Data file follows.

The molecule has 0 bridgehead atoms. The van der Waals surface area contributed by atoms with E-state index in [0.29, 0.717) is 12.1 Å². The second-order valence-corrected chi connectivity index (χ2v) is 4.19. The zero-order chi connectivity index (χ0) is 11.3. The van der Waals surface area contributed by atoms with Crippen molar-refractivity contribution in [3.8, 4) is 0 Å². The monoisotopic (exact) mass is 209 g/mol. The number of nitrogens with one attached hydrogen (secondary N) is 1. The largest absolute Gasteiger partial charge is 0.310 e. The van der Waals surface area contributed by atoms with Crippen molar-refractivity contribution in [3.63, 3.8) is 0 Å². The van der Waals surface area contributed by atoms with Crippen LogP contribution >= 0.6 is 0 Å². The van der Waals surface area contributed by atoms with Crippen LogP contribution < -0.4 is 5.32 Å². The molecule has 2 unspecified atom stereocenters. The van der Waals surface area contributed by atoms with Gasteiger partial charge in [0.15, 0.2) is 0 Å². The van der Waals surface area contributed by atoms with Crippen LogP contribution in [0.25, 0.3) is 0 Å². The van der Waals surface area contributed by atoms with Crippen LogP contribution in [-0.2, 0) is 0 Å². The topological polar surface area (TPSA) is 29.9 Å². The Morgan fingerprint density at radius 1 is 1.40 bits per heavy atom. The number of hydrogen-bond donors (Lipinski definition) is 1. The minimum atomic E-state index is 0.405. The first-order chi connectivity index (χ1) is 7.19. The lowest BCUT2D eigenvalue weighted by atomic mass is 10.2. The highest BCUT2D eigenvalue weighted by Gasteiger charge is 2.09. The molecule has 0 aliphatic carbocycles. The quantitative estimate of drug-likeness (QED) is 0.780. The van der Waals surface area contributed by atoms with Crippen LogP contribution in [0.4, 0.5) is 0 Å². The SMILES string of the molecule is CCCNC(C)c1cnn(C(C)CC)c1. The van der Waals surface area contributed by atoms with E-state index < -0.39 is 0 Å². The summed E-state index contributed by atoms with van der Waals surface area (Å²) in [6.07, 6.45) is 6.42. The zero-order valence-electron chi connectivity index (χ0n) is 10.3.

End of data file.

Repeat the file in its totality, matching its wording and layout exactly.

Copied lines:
The molecule has 0 bridgehead atoms. The van der Waals surface area contributed by atoms with E-state index in [0.29, 0.717) is 12.1 Å². The second-order valence-corrected chi connectivity index (χ2v) is 4.19. The zero-order chi connectivity index (χ0) is 11.3. The van der Waals surface area contributed by atoms with Crippen molar-refractivity contribution in [3.8, 4) is 0 Å². The monoisotopic (exact) mass is 209 g/mol. The number of nitrogens with one attached hydrogen (secondary N) is 1. The largest absolute Gasteiger partial charge is 0.310 e. The van der Waals surface area contributed by atoms with Crippen molar-refractivity contribution in [3.63, 3.8) is 0 Å². The van der Waals surface area contributed by atoms with Crippen LogP contribution >= 0.6 is 0 Å². The van der Waals surface area contributed by atoms with Crippen LogP contribution < -0.4 is 5.32 Å². The molecule has 2 unspecified atom stereocenters. The van der Waals surface area contributed by atoms with Gasteiger partial charge in [0.15, 0.2) is 0 Å². The van der Waals surface area contributed by atoms with Crippen LogP contribution in [0.25, 0.3) is 0 Å². The van der Waals surface area contributed by atoms with Crippen LogP contribution in [-0.2, 0) is 0 Å². The topological polar surface area (TPSA) is 29.9 Å². The Morgan fingerprint density at radius 1 is 1.40 bits per heavy atom. The number of hydrogen-bond donors (Lipinski definition) is 1. The minimum atomic E-state index is 0.405. The first-order chi connectivity index (χ1) is 7.19. The lowest BCUT2D eigenvalue weighted by atomic mass is 10.2. The highest BCUT2D eigenvalue weighted by Gasteiger charge is 2.09. The molecule has 0 aliphatic carbocycles. The quantitative estimate of drug-likeness (QED) is 0.780. The van der Waals surface area contributed by atoms with Crippen LogP contribution in [0.4, 0.5) is 0 Å². The SMILES string of the molecule is CCCNC(C)c1cnn(C(C)CC)c1. The van der Waals surface area contributed by atoms with E-state index < -0.39 is 0 Å². The summed E-state index contributed by atoms with van der Waals surface area (Å²) in [6.07, 6.45) is 6.42. The zero-order valence-electron chi connectivity index (χ0n) is 10.3.